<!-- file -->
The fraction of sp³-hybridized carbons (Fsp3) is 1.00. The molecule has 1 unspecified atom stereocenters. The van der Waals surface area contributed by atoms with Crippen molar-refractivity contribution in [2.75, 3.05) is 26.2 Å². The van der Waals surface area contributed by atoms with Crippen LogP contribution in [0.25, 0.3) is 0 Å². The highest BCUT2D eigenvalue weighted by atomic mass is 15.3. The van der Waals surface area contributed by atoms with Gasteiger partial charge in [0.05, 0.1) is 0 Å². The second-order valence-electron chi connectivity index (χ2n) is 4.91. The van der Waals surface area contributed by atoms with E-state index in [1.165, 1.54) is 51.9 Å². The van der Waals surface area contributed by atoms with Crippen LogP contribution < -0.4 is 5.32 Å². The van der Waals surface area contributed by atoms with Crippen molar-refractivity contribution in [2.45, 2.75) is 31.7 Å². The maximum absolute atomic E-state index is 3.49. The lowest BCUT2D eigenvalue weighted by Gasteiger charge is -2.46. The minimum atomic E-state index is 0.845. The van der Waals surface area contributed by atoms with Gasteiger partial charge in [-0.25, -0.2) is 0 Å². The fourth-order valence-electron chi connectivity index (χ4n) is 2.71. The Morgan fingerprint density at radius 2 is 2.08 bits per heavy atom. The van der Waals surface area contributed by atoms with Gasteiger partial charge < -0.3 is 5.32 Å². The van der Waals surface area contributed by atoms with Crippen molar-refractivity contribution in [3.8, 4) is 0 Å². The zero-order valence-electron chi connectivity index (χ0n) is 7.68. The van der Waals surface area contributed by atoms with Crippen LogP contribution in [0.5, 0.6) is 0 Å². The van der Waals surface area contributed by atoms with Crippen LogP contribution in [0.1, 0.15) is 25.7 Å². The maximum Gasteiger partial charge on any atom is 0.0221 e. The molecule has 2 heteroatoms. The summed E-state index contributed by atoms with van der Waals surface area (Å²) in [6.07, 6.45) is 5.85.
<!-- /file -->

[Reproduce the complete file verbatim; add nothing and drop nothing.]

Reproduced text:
The fraction of sp³-hybridized carbons (Fsp3) is 1.00. The molecule has 1 unspecified atom stereocenters. The van der Waals surface area contributed by atoms with Crippen molar-refractivity contribution in [2.75, 3.05) is 26.2 Å². The van der Waals surface area contributed by atoms with Crippen LogP contribution in [0.25, 0.3) is 0 Å². The highest BCUT2D eigenvalue weighted by atomic mass is 15.3. The van der Waals surface area contributed by atoms with Gasteiger partial charge in [0.05, 0.1) is 0 Å². The second-order valence-electron chi connectivity index (χ2n) is 4.91. The van der Waals surface area contributed by atoms with E-state index in [1.165, 1.54) is 51.9 Å². The van der Waals surface area contributed by atoms with Crippen LogP contribution < -0.4 is 5.32 Å². The van der Waals surface area contributed by atoms with Crippen molar-refractivity contribution in [2.45, 2.75) is 31.7 Å². The maximum absolute atomic E-state index is 3.49. The lowest BCUT2D eigenvalue weighted by Gasteiger charge is -2.46. The minimum atomic E-state index is 0.845. The van der Waals surface area contributed by atoms with Gasteiger partial charge in [-0.25, -0.2) is 0 Å². The fourth-order valence-electron chi connectivity index (χ4n) is 2.71. The Morgan fingerprint density at radius 2 is 2.08 bits per heavy atom. The van der Waals surface area contributed by atoms with Gasteiger partial charge < -0.3 is 5.32 Å². The van der Waals surface area contributed by atoms with Crippen molar-refractivity contribution in [3.8, 4) is 0 Å². The zero-order valence-electron chi connectivity index (χ0n) is 7.68. The van der Waals surface area contributed by atoms with Crippen LogP contribution in [0.5, 0.6) is 0 Å². The van der Waals surface area contributed by atoms with Crippen LogP contribution in [0.1, 0.15) is 25.7 Å². The maximum Gasteiger partial charge on any atom is 0.0221 e. The molecule has 2 heteroatoms. The summed E-state index contributed by atoms with van der Waals surface area (Å²) in [6.07, 6.45) is 5.85.